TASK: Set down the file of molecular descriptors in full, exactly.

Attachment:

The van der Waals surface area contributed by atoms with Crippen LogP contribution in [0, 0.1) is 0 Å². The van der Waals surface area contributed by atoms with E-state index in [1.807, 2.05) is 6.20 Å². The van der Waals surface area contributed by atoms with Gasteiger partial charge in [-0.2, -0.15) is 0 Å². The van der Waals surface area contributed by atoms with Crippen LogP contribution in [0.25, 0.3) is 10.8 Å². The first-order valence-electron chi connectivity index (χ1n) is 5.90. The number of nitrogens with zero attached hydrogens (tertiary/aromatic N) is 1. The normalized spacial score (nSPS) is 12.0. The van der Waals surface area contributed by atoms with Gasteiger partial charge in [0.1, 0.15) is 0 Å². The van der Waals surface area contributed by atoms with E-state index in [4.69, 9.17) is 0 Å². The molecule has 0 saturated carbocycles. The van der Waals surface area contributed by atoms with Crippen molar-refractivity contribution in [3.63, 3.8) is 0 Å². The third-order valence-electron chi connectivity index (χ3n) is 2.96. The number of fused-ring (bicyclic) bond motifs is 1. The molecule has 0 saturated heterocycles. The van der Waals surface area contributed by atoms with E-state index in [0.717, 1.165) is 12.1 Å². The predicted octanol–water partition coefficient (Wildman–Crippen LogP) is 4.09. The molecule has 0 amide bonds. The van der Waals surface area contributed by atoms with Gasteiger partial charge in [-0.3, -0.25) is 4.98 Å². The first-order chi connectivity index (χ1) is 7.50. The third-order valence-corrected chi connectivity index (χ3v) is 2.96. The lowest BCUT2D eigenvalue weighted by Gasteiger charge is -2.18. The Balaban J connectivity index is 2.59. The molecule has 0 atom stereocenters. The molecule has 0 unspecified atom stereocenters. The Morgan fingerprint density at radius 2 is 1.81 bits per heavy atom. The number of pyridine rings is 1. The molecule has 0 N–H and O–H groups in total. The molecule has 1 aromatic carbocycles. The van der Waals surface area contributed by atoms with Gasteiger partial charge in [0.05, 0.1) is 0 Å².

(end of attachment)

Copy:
The van der Waals surface area contributed by atoms with Crippen LogP contribution in [0, 0.1) is 0 Å². The van der Waals surface area contributed by atoms with E-state index in [1.807, 2.05) is 6.20 Å². The van der Waals surface area contributed by atoms with Gasteiger partial charge in [-0.2, -0.15) is 0 Å². The van der Waals surface area contributed by atoms with Crippen LogP contribution in [0.25, 0.3) is 10.8 Å². The first-order valence-electron chi connectivity index (χ1n) is 5.90. The number of nitrogens with zero attached hydrogens (tertiary/aromatic N) is 1. The normalized spacial score (nSPS) is 12.0. The van der Waals surface area contributed by atoms with Gasteiger partial charge in [0.1, 0.15) is 0 Å². The van der Waals surface area contributed by atoms with E-state index in [4.69, 9.17) is 0 Å². The molecule has 0 saturated carbocycles. The van der Waals surface area contributed by atoms with Crippen molar-refractivity contribution in [3.63, 3.8) is 0 Å². The third-order valence-electron chi connectivity index (χ3n) is 2.96. The number of fused-ring (bicyclic) bond motifs is 1. The molecule has 0 saturated heterocycles. The van der Waals surface area contributed by atoms with E-state index in [0.717, 1.165) is 12.1 Å². The predicted octanol–water partition coefficient (Wildman–Crippen LogP) is 4.09. The molecule has 0 amide bonds. The van der Waals surface area contributed by atoms with Gasteiger partial charge in [-0.3, -0.25) is 4.98 Å². The first-order chi connectivity index (χ1) is 7.50. The third-order valence-corrected chi connectivity index (χ3v) is 2.96. The lowest BCUT2D eigenvalue weighted by Gasteiger charge is -2.18. The Balaban J connectivity index is 2.59. The molecule has 0 atom stereocenters. The molecule has 0 unspecified atom stereocenters. The Morgan fingerprint density at radius 2 is 1.81 bits per heavy atom. The number of pyridine rings is 1. The molecule has 0 N–H and O–H groups in total. The molecule has 1 aromatic carbocycles. The van der Waals surface area contributed by atoms with Gasteiger partial charge in [0.05, 0.1) is 0 Å².